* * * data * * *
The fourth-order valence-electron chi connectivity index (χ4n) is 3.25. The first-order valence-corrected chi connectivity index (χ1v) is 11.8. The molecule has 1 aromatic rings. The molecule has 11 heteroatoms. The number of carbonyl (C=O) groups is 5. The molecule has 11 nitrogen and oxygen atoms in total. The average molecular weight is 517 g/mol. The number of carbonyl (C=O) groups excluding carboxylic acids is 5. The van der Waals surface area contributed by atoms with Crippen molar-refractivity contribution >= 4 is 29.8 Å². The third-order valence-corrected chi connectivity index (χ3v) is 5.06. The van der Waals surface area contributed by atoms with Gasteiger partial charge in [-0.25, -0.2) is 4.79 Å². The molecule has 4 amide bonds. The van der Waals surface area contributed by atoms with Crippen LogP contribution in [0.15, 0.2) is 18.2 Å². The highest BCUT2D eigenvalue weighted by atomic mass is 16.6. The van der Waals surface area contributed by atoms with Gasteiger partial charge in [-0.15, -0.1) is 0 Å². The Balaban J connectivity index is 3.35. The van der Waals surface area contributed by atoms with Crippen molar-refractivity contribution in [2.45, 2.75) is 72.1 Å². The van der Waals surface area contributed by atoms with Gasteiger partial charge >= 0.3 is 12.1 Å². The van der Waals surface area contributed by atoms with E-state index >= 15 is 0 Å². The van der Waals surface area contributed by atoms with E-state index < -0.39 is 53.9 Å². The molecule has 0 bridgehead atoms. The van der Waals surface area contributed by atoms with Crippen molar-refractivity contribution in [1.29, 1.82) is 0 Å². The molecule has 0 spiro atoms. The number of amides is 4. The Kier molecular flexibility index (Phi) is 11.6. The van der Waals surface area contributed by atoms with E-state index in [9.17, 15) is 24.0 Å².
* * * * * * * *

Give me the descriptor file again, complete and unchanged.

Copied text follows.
The fourth-order valence-electron chi connectivity index (χ4n) is 3.25. The first-order valence-corrected chi connectivity index (χ1v) is 11.8. The molecule has 1 aromatic rings. The molecule has 11 heteroatoms. The number of carbonyl (C=O) groups is 5. The molecule has 11 nitrogen and oxygen atoms in total. The average molecular weight is 517 g/mol. The number of carbonyl (C=O) groups excluding carboxylic acids is 5. The van der Waals surface area contributed by atoms with Crippen molar-refractivity contribution >= 4 is 29.8 Å². The third-order valence-corrected chi connectivity index (χ3v) is 5.06. The van der Waals surface area contributed by atoms with Gasteiger partial charge in [-0.25, -0.2) is 4.79 Å². The molecule has 4 amide bonds. The van der Waals surface area contributed by atoms with Crippen LogP contribution in [0.15, 0.2) is 18.2 Å². The highest BCUT2D eigenvalue weighted by atomic mass is 16.6. The van der Waals surface area contributed by atoms with Gasteiger partial charge in [-0.15, -0.1) is 0 Å². The Balaban J connectivity index is 3.35. The van der Waals surface area contributed by atoms with Crippen molar-refractivity contribution in [2.45, 2.75) is 72.1 Å². The van der Waals surface area contributed by atoms with Gasteiger partial charge >= 0.3 is 12.1 Å². The van der Waals surface area contributed by atoms with E-state index >= 15 is 0 Å². The van der Waals surface area contributed by atoms with E-state index < -0.39 is 53.9 Å². The molecule has 0 bridgehead atoms. The van der Waals surface area contributed by atoms with Crippen molar-refractivity contribution in [1.29, 1.82) is 0 Å². The molecule has 0 spiro atoms. The number of amides is 4. The Kier molecular flexibility index (Phi) is 11.6. The van der Waals surface area contributed by atoms with E-state index in [9.17, 15) is 24.0 Å².